Memoirs of Serjeant Paul Swanston; being a narrative of a soldier's life, in barracks, ships, camps, battles, and captivity on sea and land with notices of the most adventurous of his comrades

 
9781130900415: Memoirs of Serjeant Paul Swanston; being a narrative of a soldier's life, in barracks, ships, camps, battles, and captivity on sea and land with notices of the most adventurous of his comrades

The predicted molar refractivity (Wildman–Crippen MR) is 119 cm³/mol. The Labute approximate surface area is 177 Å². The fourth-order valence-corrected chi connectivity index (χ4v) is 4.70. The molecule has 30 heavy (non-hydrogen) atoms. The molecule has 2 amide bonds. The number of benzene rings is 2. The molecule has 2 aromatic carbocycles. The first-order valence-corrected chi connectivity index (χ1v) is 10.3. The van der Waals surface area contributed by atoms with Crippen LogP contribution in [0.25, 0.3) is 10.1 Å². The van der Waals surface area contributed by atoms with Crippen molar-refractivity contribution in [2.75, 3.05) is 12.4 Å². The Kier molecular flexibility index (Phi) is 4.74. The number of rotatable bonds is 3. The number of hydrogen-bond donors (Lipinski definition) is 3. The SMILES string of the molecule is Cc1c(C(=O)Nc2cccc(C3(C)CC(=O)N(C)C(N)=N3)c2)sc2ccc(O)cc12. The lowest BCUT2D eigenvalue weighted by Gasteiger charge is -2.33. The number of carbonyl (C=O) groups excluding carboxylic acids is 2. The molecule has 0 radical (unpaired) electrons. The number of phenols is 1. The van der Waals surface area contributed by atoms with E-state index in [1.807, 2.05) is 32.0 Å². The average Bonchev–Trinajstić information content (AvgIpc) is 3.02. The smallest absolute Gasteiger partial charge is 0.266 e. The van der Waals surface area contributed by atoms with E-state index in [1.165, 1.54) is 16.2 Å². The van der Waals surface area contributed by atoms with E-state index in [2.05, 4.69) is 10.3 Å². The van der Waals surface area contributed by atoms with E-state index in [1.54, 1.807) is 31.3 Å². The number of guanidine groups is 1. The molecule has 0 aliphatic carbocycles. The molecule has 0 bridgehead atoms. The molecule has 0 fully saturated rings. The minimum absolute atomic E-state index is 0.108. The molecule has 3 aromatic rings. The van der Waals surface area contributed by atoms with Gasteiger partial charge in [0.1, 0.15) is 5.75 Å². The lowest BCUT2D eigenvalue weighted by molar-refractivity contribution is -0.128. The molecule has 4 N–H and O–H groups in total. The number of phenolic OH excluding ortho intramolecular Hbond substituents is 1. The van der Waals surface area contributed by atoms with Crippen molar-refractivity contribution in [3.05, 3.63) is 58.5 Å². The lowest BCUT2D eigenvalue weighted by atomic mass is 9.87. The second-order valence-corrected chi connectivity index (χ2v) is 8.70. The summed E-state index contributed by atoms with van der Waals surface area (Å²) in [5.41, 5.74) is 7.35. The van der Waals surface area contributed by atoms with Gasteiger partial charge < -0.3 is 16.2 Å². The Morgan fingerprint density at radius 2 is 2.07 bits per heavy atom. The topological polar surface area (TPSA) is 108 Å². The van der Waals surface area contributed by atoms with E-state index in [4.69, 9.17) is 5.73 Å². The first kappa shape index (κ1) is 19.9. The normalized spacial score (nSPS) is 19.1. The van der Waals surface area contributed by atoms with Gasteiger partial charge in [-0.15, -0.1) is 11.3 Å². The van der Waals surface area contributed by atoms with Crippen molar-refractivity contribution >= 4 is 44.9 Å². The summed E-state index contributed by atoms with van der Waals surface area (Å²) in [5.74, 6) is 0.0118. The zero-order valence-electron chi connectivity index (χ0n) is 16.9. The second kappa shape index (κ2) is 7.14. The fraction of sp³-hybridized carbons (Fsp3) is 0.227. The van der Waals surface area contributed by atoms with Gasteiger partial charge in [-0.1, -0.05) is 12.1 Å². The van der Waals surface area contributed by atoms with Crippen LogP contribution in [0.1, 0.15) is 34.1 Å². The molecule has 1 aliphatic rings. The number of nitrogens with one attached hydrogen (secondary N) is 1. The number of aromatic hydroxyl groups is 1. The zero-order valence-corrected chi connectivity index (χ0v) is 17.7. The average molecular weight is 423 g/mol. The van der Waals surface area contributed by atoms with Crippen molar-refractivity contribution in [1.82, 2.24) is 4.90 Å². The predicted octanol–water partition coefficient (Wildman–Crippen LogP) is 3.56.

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This historic book may have numerous typos and missing text. Purchasers can download a free scanned copy of the original book (without typos) from the publisher. Not indexed. Not illustrated. 1850* Excerpt: ...was her darling; for you must know, there were three more than me, one elder brother and two younger sisters. I was an active lad, and for my age, a pretty good scholar. It was intended that I should become an apostle of the church, that church in the cause of which my father was a martyr. How far the preaching of the gospel reached in my mother's calculations I cannot say; but I am certain that the early appointment to a parsonage was well considered, for its certainty was the main argument used to convince me of the propriety of pursuing studies that would end in holy orders. I was accordingly sent to an academy, over which there presided a reverend gentleman, whose cams and printed circulars contained for a motto the text of scripture "train up a child in the way he should go, and when he is old he will not depart from it." This, for the circulars to parents was very well, and impressed them with a favourable opinion of the piety and wisdom that governed the establishment. But the pupils found several other texts engraved and written on various parts of the walls, and articles of school furniture which continually met their eyes, and which, with untiring assiduity on the master's part, were ever donged in their ears, namely, to the effect that those whom he loved he chastened, and that the rod was administerered in kindness, and so on--a philosophy, which was to me, who had never known aught but the most tender kindness, very hard of digestion. The whole place was a dismal prison, yet elegant in its appearance to visitors. It was an establishment professing to those who sought it for such a purpose, to be a school of correction for young prodigals--sons of pious and loving parents, who found their children needed to be whipped into virtuous an...

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